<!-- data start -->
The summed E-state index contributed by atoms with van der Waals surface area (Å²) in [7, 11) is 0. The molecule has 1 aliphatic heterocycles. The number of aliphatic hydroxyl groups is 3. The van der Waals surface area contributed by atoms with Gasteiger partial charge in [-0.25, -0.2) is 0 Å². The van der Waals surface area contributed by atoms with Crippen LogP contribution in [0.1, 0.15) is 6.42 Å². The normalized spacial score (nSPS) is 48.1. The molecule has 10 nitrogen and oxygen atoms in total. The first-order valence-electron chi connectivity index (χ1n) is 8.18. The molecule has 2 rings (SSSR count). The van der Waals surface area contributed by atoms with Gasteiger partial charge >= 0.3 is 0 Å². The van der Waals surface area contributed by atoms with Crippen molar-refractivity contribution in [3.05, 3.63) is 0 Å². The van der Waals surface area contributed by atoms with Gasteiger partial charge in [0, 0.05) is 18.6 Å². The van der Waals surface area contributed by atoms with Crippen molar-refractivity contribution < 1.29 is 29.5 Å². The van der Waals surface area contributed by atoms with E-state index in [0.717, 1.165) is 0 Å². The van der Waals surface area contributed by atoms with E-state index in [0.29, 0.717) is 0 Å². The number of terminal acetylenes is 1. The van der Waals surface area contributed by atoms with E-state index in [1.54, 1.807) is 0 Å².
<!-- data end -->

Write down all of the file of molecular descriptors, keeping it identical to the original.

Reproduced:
The summed E-state index contributed by atoms with van der Waals surface area (Å²) in [7, 11) is 0. The molecule has 1 aliphatic heterocycles. The number of aliphatic hydroxyl groups is 3. The van der Waals surface area contributed by atoms with Gasteiger partial charge in [-0.25, -0.2) is 0 Å². The van der Waals surface area contributed by atoms with Crippen LogP contribution in [0.1, 0.15) is 6.42 Å². The normalized spacial score (nSPS) is 48.1. The molecule has 10 nitrogen and oxygen atoms in total. The first-order valence-electron chi connectivity index (χ1n) is 8.18. The molecule has 2 rings (SSSR count). The van der Waals surface area contributed by atoms with Gasteiger partial charge >= 0.3 is 0 Å². The van der Waals surface area contributed by atoms with Crippen molar-refractivity contribution in [3.05, 3.63) is 0 Å². The van der Waals surface area contributed by atoms with Gasteiger partial charge in [0, 0.05) is 18.6 Å². The van der Waals surface area contributed by atoms with Crippen molar-refractivity contribution < 1.29 is 29.5 Å². The van der Waals surface area contributed by atoms with E-state index in [0.717, 1.165) is 0 Å². The van der Waals surface area contributed by atoms with E-state index in [0.29, 0.717) is 0 Å². The number of terminal acetylenes is 1. The van der Waals surface area contributed by atoms with E-state index in [1.54, 1.807) is 0 Å².